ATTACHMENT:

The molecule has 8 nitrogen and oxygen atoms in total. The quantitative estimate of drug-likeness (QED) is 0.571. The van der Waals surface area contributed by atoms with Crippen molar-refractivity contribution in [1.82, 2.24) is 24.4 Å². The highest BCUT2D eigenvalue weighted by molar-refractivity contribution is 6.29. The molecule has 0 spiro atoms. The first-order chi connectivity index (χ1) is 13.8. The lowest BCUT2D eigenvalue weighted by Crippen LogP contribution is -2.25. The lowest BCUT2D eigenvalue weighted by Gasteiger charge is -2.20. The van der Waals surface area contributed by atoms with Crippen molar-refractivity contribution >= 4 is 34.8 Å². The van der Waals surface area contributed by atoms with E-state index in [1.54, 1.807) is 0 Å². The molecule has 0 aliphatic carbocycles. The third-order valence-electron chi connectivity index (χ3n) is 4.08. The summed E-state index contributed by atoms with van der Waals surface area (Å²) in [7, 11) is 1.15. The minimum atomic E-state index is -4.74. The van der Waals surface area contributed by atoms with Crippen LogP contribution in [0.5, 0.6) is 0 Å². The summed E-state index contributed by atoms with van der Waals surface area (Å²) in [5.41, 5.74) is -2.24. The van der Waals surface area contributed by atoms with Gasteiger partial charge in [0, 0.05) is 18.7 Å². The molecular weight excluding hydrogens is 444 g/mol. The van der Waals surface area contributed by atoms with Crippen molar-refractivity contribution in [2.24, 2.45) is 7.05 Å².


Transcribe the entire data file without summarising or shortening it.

The molecule has 8 nitrogen and oxygen atoms in total. The quantitative estimate of drug-likeness (QED) is 0.571. The van der Waals surface area contributed by atoms with Crippen molar-refractivity contribution in [1.82, 2.24) is 24.4 Å². The highest BCUT2D eigenvalue weighted by molar-refractivity contribution is 6.29. The molecule has 0 spiro atoms. The first-order chi connectivity index (χ1) is 13.8. The lowest BCUT2D eigenvalue weighted by Crippen LogP contribution is -2.25. The lowest BCUT2D eigenvalue weighted by Gasteiger charge is -2.20. The van der Waals surface area contributed by atoms with Crippen molar-refractivity contribution >= 4 is 34.8 Å². The van der Waals surface area contributed by atoms with E-state index in [1.54, 1.807) is 0 Å². The molecule has 0 aliphatic carbocycles. The third-order valence-electron chi connectivity index (χ3n) is 4.08. The summed E-state index contributed by atoms with van der Waals surface area (Å²) in [7, 11) is 1.15. The minimum atomic E-state index is -4.74. The van der Waals surface area contributed by atoms with Crippen LogP contribution in [0.5, 0.6) is 0 Å². The summed E-state index contributed by atoms with van der Waals surface area (Å²) in [5.41, 5.74) is -2.24. The van der Waals surface area contributed by atoms with Gasteiger partial charge in [0, 0.05) is 18.7 Å². The molecular weight excluding hydrogens is 444 g/mol. The van der Waals surface area contributed by atoms with Crippen molar-refractivity contribution in [2.24, 2.45) is 7.05 Å².